For CVD, associations with increased levels of fibrinogen have been documented in a few studies of diabeticpatients, but further adjustment for other riskfactors seemed to diminish the fmdings^^’^^^’^^^. A cross-sectional study o f diabeticpatients with (n=59) and without pre-existing vascular disease (n=57) demonstrated that fibrinogen was significantly associated with vascular disease and explained about 16% of this risk. This study combined both types of diabetes and did not distinguish between micro- and macrovascular complications^^^.The Framingham Study reported an initial significant relationship between fibrinogen and incident CHD only in women. Fibrinogen did not account much for the effect of diabetes on incident CHD, after adjustment for other riskfactors^^^. The ARIC study reported that the highest quartile of fibrinogen concentrations was associated with incident CHD with a relative risk of 1.75 (95%CI: 1.12-2.73), but further adjustment for treatment status (insulin) diminished this result^^.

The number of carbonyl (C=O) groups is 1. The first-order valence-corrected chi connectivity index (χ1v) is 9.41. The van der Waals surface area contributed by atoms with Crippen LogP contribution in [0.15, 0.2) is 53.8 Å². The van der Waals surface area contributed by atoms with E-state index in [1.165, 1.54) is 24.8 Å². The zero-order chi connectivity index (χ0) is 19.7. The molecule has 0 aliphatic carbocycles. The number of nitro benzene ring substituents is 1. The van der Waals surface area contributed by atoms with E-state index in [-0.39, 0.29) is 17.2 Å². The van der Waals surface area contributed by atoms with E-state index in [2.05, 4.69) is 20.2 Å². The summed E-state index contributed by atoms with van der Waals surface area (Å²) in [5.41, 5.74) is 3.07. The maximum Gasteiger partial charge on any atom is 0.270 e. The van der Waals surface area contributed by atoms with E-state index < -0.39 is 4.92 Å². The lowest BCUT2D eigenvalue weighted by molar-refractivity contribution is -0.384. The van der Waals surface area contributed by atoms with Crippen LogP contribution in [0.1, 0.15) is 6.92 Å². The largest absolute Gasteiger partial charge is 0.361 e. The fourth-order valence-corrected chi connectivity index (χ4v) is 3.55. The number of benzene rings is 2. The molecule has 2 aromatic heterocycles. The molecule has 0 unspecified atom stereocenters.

Nevertheless, this study had some limitations. First, because this was an observational study, it may be affected by bias and the poor control of confounding fac- tors. Second, the identities of patients were encrypted for privacy and data security reasons. As a result, we could not contact patients to discuss their use of pioglitazone. Third, several potential confounding factors, such as blood pressure (BP), serum glucose level, and lipid panel, were not included in the database. Nonetheless, the num- ber of antihypertensive drugs and oral glucose-lowering agents, and the intensity of initial stain therapy were PS matched to mitigate the bias associated with different levels of BP, blood sugar, and serum lipid between the two groups. Fourth, although experts from the NHI pro- gram regularly review randomly selected medical records to confirm the diagnosis from all hospitals, bias may still arise due to miscoding. However, the diagnoses in the NHIRD have previously been validated [30, 31]. Finally, as our study included only Taiwanese patients who may have been at a greater risk of developing ischemic stroke due to their Asian descent, our results may not be appli- cable to other populations.